UMass Medical School Professor named Howard Hughes Medical Institute Investigator: Biologist Craig Mello Becomes Third HHMI Researcher at UMMS
May 19, 2000
Craig C. Mello, PhD, a cell biologist at the University of Massachusetts Medical School (UMMS) whose research into the genetics of the worm C. elegans provides important insights into human development and cancer, has been named a Howard Hughes Medical Institute (HHMI) Investigator, one of the most prestigious and sought-after scientific awards in the world. Mello, an assistant professor of cell biology at UMMS since 1995 and key investigator at the UMass Cancer Center and Program in Molecular Medicine, is the third HHMI researcher at UMMS. HHMI is a $13 billion medical research organization that employs more than 350 eminent researchers at 72 medical schools, universities and research institutes worldwide.
"All of Craig Mello's colleagues at the University of Massachusetts Medical School congratulate him on this stellar achievement," said Chancellor and Dean Aaron Lazare. "Designation as a Howard Hughes Medical Investigator is validation of the importance of Craig's scientific work and an example of how UMMS and its multidisciplinary programs continue on a trajectory of excellence."
"These new investigators are an incredibly talented group who have begun to make their mark on biomedical research," said Thomas R. Cech, the president of HHMI. "We were looking for researchers who explore big questions and take risks - people with that special quality that leads to scientific breakthroughs and medical advances.
Mello joins Howard Hughes Medical Investigators Michael R. Green, MD, PhD, professor of biochemistry & molecular biology and director of the Program in Gene Function & Expression; and Roger J. Davis, PhD, professor of biochemistry & molecular biology, whose laboratories are funded by HHMI while the scientists retain their faculty appointments at the Medical School and continue their research. HHMI funding can reach as $1 million per year in support of laboratory and research enterprises, as well as graduate student training, library resources and other needs.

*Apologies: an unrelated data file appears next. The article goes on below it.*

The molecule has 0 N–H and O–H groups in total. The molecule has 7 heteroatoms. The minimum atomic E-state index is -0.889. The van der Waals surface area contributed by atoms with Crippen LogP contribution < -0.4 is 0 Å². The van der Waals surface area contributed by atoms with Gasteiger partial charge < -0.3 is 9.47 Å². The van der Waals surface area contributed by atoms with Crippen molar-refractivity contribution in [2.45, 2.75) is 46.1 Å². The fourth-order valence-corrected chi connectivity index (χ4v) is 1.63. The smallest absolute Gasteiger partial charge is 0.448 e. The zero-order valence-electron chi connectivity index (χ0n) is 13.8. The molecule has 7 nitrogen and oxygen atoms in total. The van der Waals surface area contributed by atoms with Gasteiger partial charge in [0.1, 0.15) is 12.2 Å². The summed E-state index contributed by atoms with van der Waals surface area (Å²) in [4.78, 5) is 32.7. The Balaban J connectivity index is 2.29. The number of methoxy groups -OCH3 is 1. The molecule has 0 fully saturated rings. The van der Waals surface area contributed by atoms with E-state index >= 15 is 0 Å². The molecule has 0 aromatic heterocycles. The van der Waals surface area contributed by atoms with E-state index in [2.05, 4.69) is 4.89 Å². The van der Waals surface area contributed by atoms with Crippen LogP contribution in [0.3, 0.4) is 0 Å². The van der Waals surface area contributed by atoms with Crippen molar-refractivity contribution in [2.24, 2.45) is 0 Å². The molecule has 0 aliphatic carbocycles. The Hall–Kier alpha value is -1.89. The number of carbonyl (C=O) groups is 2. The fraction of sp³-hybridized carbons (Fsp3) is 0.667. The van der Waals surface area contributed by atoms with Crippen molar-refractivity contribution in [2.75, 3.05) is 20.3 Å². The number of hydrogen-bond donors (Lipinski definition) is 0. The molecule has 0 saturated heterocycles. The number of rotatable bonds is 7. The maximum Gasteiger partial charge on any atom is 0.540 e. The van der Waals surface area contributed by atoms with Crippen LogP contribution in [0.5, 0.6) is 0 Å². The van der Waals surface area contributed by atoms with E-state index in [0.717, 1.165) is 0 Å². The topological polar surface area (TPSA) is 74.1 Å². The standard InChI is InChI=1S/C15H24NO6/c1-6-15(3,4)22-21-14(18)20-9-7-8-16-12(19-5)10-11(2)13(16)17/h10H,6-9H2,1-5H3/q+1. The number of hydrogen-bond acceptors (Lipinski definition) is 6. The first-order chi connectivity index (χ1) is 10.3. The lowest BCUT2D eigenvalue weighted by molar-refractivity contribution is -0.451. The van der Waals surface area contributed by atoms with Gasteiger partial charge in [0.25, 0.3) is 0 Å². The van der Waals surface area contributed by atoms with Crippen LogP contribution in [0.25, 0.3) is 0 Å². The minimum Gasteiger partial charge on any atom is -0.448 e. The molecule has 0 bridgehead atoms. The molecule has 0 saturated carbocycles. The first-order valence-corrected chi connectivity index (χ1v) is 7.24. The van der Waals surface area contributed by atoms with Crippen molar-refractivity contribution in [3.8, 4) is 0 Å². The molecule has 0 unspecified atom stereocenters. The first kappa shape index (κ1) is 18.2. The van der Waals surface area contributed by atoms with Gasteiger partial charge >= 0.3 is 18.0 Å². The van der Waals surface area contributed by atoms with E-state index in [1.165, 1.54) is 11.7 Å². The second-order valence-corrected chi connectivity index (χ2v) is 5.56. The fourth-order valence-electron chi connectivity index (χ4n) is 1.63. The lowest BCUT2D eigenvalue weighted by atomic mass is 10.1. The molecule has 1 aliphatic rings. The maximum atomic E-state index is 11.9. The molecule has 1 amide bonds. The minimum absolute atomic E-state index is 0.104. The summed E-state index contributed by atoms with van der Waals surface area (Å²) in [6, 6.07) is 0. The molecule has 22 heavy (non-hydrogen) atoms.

"Craig Mello is an exceptional researcher whose scientific work with the genetics of embryonic cells holds real promise for understanding how genetic mutations can lead to developmental defects and cancer," said John L. Sullivan, MD, director of the Office of Research and professor of pediatrics, pathology and molecular genetics & microbiology. "Basic science research such as Craig's holds the key to tomorrow's therapies and cures for a range of diseases."
The Howard Hughes Medical Institute was established in 1953 by the aviator and industrialist Howard Hughes. Its charger calls for the "promotion of human knowledge within the field of basic sciences and the effective application therof for the benefit of humankind." Based in Chevy Chase, Maryland, the HHMI this fiscal year will expend about $460 million for biomedical research, as well as an additional $105 million on grants focusing on science education.
The University of Massachusetts Medical School is one of the fastest growing medical schools in the country, attracting more than $93 million in research funding annually. A perennial top ten finisher in the annual US News and World Report ranking of primary care medical schools, UMMS is composed of a medical school, graduate school of nursing, graduate school of biomedical sciences and an active research enterprise, and is a leader in health sciences education, research, and public service. It is the academic partner of UMass Memorial Health Care.